The second song we are going to have a look at is called “Blue Bossa”. “Blue Bossa” was written by Kenny Dorham and appeared for the first time on Joe Henderson’s album ‘Page One’ in 1963. Many artists made their version and I think all jazz musicians once in their life have played this song.
On youtube you can find many examples from jazz greats like
The chord progression of “Blue Bossa” is as follows:
Cm7 | Cm7 | Fm7 | Fm7 |
Dm7b5 | G7 | Cm7 | Cm7 |
Ebm7 | G#7 | C#Maj7 | C# Maj7|
Dm7b5 | G7 | Cm7 | Dm7b5 | G7 |
So the song consists of 7 different chords:
Chords for “Blue Bossa”All chords are standard and should be part of your mental chord-library except maybe for the Dm7b5. W’ll get into that one later.
Best is to first get to used to the song, play the midi file and try to play the chords.
The song starts off with the Cm7, so we can assume that the song is in C-minor. Looking at the inner (minor) circle of the circle of fifths, we see the following structure:
According to the circle of fifths, in C-minor (since we play Jazz, we play 7th chords):
- Cm7 is the i (tonic or root)
- G7 is the V7 (dominant)
- Fm7 is the iv (subdominant)
- Dm is the ii (supertonic)
This is a ii-V-I progression, the standard jazz progression, but now in minor.
Let’s have a look at the C-minor scale, it has the following notes (based upon the natural minor scale formula Whole-Half-Whole-W-H-W-W)
This gives the following chord structure:
- Tonic (formula 1-3-5-7 starting on the root): C-Eb-G-C# or the Cm7
- Dominant (formula 1-3-5-7 starting on the 5th): G-A#-D-F or the Gm7
- Subdominant (formula 1-3-5-7 starting on the 4th): F-G#-C-Eb or the Fm7
- Supertonic (formula 1-3-5-7 starting on the 2nd): D-F-G#-C or the Dm7b5
The only exception to the rule is the dominant, this is a G7 in the song instead of a Gm7 as the formula says. Of course, you could also play a Gm7 (give it a try yourself) but the G7 is much stronger here, it leads you really to ‘home’ to the tonic as a real dominant chord should do. And the rule is ‘if it sounds good, it is good!’.
Then we see a deviation in the chord sequence, we call this a modulation. The song modulates to Db. How does that work? Looking at the circle of fifths you can see that the song “jumps” from the inner ring (minor) the outer ring (major) by jumping from C minor to D# (or Eb) major (the inner green box to outer yellow box):
This happens a lot in all kinds of music, it’s not restricted to jazz.
The D# functions as the ii in the ii-VI-I progression of C# (or Db).
Once again the theory around Db (C#):
- Tonic (I) is Db
- Dominant (V7) is Ab7
- Supertonic (ii) is Ebm7
So the song jumps from C (inner ring) to the D# (outer ring). This D# is the ii in the ii-VI-I progression where C# is the I.
After this short modulation, the song jumps to back to the original C minor progression (ii-VI-I minor progression which is Dm7b5 | G7 | Cm7) and then has what we call a “turn-around”, playing the Dm7b5 en the G7 at the end before going to the beginning.
How did I know that the song modulated to Db and not the for example Eb? Well, from looking at the other chords, tonic Db seems more logical compared to a Eb tonic. And when we are going to solo, you’ll see that a Db major scale sounds best. So theory can’t help me here, it’s just listening what sounds good and the theory will fit in later, although I’m sure someone could explain perfectly from the theory that the song modulates to Db.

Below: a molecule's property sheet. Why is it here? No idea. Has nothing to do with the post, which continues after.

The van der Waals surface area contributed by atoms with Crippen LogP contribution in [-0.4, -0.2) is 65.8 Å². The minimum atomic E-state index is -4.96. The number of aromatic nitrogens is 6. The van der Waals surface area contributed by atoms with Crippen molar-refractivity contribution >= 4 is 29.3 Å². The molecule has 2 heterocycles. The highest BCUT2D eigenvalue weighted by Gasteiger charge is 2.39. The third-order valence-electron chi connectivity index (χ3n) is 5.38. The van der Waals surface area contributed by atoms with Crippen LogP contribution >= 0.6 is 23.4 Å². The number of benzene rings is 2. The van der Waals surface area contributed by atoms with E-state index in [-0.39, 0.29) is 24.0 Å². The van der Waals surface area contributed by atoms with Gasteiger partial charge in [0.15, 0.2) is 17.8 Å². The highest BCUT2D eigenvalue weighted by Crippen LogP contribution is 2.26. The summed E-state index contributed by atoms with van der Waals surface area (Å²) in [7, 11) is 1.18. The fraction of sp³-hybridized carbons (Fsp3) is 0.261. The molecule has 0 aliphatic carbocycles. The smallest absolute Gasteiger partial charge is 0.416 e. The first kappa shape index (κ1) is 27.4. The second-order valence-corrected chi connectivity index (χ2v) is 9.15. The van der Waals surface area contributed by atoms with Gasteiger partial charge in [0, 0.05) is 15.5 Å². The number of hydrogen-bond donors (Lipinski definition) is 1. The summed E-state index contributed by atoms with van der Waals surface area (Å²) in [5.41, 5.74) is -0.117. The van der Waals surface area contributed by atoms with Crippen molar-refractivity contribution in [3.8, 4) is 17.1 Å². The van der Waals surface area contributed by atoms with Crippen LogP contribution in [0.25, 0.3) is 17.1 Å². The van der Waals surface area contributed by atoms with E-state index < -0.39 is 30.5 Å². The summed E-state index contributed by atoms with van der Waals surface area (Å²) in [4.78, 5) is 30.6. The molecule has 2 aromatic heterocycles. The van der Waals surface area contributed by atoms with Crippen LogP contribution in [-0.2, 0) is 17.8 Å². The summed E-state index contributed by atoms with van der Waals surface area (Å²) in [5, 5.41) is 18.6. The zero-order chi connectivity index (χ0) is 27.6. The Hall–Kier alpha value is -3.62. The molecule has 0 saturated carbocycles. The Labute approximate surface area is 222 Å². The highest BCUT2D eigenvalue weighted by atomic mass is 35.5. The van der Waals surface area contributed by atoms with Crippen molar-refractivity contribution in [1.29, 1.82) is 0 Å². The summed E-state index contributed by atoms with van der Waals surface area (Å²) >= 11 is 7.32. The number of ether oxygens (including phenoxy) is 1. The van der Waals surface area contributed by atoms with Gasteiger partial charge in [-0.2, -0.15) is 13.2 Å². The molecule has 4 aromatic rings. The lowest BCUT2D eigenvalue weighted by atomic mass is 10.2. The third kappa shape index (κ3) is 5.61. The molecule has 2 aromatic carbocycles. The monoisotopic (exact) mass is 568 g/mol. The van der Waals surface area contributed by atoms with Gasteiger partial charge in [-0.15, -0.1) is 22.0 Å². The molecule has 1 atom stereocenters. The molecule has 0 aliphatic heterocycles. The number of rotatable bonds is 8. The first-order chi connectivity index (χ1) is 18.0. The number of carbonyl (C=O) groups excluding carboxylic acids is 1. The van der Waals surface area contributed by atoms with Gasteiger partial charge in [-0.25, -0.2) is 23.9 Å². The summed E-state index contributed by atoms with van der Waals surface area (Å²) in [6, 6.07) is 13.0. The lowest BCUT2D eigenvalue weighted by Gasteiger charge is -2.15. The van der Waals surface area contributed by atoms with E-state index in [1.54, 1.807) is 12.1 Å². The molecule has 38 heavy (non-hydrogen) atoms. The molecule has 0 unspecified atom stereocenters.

I always find it useful to play the melody on the guitar. Give it a try and you will notice that the melody is just the C-minor scale starting from G for 7 notes (to G#) to go back to the first note played (G) and the second (F). Then the next phrase starts at the second note (F) to go to the 7th note (G) and back to F-Eb. Then start start at Eb etc.
See how simple a strong melody can be. It just goes up the scale and the timing makes all the difference.
As we just saw, the song consists of a C-minor part, then a Db major part and then a C-minor part. So it is very easy to play:
- C-minor scale over the C-minor part
- Db-major scale over the Db-major part
These scales are also know as the C-Aeolian and the D-Ionian scales. They contain the following notes:
- C-Aeolian: C-D-Eb-F-G-G#-A#-C
- Db-Ionian: Db-Eb-Fb-Gb-Ab-A-Cb-Db
So we should learn these two scales now:
I have depicted the two scales in two shapes.
The first one, the C-Aeolian might appear familiar. Have a look at the previous lesson (“So What”) and the D-Dorian. You see the shapes are the same only the root is on another note. Please carefully study what is exactly different (also the position of the shapes differ). You will see that a lot when studying scale shapes, the overall shape is the same but the function of the notes (such as the “R”oot) differ.
Db-Ionian is a completely new shape. But if you have been playing guitar for a couple of years, the “green” shape should look familiar to you. It’s the standard “major” shape so Db-Ionian is also called Db major. Also for this scale, the shape with the root on the low E string and the shape with the root on the A-string.
You can always go back to play pentatonic, although the goal of this course is to learn more advanced scales. For this song, you can always rely on the C-pentatonic scale for the C-minor part and the B-pentatonic for the Db-major part.
So far the theory. Below I worked out a solo that makes use of these scales but it also does something else, it uses “broken-up” chords also known as “arpeggios”. So instead of strumming a chord you can also play each note of a chord one-by-one.
There are a lot of arpeggio shapes. I just introduced some of the most common shapes in this solo, but you can find a lot more on the web.